Kenney Fills Out the Gubernatorial Landscape
New Hampshire Gov. John Lynch, a Democrat, has drawn a Republican challenger who, at the very least, sounds feisty. From the Concord Monitor : Calling himself ...
New Hampshire Gov. John Lynch, a Democrat, has drawn a Republican challenger who, at the very least, sounds feisty. From the Concord Monitor :
Calling himself a "New Hampshire kid," Republican state Sen. Joseph Kenney filed to run for governor yesterday. His first act as a candidate: signing on to a voluntary spending cap of $1.2 million and challenging Gov. John Lynch to do the same.
"I'm going to impose spending limits on this campaign," Kenney said. "And as governor, I'm going to impose spending limits on the state of New Hampshire."
Kenney, an Iraq war veteran and 14-year legislator from Wakefield, said the state's social and economic identity is at stake in this election. "I see our state drifting away, turning into northern Massachusetts," he said. "Someone has got to take on John Lynch, and I can't think of any other, better person than a United States Marine who grew up in New Hampshire."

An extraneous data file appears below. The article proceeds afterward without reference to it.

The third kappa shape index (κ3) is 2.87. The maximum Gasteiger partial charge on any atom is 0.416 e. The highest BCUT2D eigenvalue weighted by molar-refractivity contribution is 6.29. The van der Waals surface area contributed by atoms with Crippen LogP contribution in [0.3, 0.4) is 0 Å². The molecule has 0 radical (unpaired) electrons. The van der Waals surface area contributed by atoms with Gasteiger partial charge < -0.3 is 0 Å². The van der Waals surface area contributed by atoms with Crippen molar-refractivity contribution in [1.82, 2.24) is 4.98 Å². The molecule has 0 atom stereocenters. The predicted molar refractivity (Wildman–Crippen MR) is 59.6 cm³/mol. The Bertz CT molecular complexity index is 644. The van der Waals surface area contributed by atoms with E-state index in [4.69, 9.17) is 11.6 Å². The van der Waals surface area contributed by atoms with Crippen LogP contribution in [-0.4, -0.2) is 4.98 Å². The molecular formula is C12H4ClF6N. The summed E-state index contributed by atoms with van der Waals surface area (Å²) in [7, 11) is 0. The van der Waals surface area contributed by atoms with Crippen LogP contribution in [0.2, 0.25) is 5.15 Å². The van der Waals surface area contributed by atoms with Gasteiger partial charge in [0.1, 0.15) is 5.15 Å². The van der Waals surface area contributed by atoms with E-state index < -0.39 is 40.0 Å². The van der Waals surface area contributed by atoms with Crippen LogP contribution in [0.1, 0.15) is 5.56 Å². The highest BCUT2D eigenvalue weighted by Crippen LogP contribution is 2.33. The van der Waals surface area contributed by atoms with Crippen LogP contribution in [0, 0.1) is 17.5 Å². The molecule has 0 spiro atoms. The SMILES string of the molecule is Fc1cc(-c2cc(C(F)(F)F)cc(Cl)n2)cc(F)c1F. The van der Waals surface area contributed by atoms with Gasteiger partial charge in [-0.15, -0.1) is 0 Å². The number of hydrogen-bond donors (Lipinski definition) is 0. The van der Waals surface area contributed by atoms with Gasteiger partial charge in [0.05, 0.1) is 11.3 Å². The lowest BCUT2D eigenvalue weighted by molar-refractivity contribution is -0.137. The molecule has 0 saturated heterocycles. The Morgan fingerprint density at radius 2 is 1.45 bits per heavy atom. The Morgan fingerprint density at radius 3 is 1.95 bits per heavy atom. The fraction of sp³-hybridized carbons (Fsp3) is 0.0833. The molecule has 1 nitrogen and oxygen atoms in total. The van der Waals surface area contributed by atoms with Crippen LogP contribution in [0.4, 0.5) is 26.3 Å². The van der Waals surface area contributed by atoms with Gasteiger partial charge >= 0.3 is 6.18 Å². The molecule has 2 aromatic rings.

From the standpoint of a political junkie, one of the refreshing developments over the past few months has been the increase in interesting gubernatorial races. Indiana, Missouri, North Carolina and Washington were always going to be competitive, but now we have Vermont, where the house speaker is challenger the governor, and Delaware, where the Republicans finally found a strong candidate.
Montana, New Hampshire, North Dakota and West Virginia probably won't be close, but each governor is being challenged by a current or former state legislator, which should lead to substantive campaigns. Even in Utah, Democrats have found someone reasonably credible to run.
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